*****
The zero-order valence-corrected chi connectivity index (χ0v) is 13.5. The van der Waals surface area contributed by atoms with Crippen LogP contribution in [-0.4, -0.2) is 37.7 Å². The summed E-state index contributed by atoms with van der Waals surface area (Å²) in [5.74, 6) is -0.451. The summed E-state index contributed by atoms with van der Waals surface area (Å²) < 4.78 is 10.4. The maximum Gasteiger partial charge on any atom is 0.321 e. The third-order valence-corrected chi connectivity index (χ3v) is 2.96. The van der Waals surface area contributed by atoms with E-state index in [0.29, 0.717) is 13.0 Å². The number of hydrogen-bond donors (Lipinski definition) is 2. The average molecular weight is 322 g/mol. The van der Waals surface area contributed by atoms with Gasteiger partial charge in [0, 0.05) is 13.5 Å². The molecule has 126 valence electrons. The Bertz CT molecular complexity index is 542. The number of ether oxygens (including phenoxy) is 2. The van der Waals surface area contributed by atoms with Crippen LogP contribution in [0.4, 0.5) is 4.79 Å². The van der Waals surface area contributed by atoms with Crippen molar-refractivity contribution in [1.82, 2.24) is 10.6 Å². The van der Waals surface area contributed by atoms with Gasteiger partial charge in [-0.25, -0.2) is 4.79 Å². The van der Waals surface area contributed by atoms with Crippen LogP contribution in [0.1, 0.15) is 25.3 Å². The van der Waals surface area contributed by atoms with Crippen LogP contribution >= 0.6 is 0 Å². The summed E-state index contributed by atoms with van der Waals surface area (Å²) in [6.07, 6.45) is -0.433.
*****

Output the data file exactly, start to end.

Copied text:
The zero-order valence-corrected chi connectivity index (χ0v) is 13.5. The van der Waals surface area contributed by atoms with Crippen LogP contribution in [-0.4, -0.2) is 37.7 Å². The summed E-state index contributed by atoms with van der Waals surface area (Å²) in [5.74, 6) is -0.451. The summed E-state index contributed by atoms with van der Waals surface area (Å²) < 4.78 is 10.4. The maximum Gasteiger partial charge on any atom is 0.321 e. The third-order valence-corrected chi connectivity index (χ3v) is 2.96. The van der Waals surface area contributed by atoms with E-state index in [0.29, 0.717) is 13.0 Å². The number of hydrogen-bond donors (Lipinski definition) is 2. The average molecular weight is 322 g/mol. The van der Waals surface area contributed by atoms with Gasteiger partial charge in [0, 0.05) is 13.5 Å². The molecule has 126 valence electrons. The Bertz CT molecular complexity index is 542. The number of ether oxygens (including phenoxy) is 2. The van der Waals surface area contributed by atoms with Crippen LogP contribution in [0.4, 0.5) is 4.79 Å². The van der Waals surface area contributed by atoms with Crippen molar-refractivity contribution in [1.82, 2.24) is 10.6 Å². The van der Waals surface area contributed by atoms with Gasteiger partial charge in [-0.25, -0.2) is 4.79 Å². The van der Waals surface area contributed by atoms with Crippen LogP contribution in [0.1, 0.15) is 25.3 Å². The van der Waals surface area contributed by atoms with Crippen LogP contribution >= 0.6 is 0 Å². The summed E-state index contributed by atoms with van der Waals surface area (Å²) in [6.07, 6.45) is -0.433.